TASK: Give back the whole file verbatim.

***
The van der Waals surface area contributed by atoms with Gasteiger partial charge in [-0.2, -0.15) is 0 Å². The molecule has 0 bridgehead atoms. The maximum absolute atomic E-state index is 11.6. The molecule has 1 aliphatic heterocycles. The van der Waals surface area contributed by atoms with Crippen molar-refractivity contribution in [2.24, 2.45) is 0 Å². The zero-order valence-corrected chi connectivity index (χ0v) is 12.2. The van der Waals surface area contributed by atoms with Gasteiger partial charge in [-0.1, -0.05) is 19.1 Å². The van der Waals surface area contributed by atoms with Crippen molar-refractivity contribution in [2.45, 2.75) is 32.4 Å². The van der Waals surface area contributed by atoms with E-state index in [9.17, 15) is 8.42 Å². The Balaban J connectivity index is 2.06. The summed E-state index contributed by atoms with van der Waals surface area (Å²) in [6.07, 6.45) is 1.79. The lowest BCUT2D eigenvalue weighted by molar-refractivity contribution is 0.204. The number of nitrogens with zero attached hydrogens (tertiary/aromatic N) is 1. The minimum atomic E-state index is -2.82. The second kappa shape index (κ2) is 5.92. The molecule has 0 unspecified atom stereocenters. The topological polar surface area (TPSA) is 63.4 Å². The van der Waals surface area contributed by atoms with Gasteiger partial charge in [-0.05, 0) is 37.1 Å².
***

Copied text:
The van der Waals surface area contributed by atoms with Gasteiger partial charge in [-0.2, -0.15) is 0 Å². The molecule has 0 bridgehead atoms. The maximum absolute atomic E-state index is 11.6. The molecule has 1 aliphatic heterocycles. The van der Waals surface area contributed by atoms with Crippen molar-refractivity contribution in [2.24, 2.45) is 0 Å². The zero-order valence-corrected chi connectivity index (χ0v) is 12.2. The van der Waals surface area contributed by atoms with Gasteiger partial charge in [-0.1, -0.05) is 19.1 Å². The van der Waals surface area contributed by atoms with Crippen molar-refractivity contribution in [2.45, 2.75) is 32.4 Å². The van der Waals surface area contributed by atoms with E-state index in [9.17, 15) is 8.42 Å². The Balaban J connectivity index is 2.06. The summed E-state index contributed by atoms with van der Waals surface area (Å²) in [6.07, 6.45) is 1.79. The lowest BCUT2D eigenvalue weighted by molar-refractivity contribution is 0.204. The number of nitrogens with zero attached hydrogens (tertiary/aromatic N) is 1. The minimum atomic E-state index is -2.82. The second kappa shape index (κ2) is 5.92. The molecule has 0 unspecified atom stereocenters. The topological polar surface area (TPSA) is 63.4 Å². The van der Waals surface area contributed by atoms with Gasteiger partial charge in [-0.05, 0) is 37.1 Å².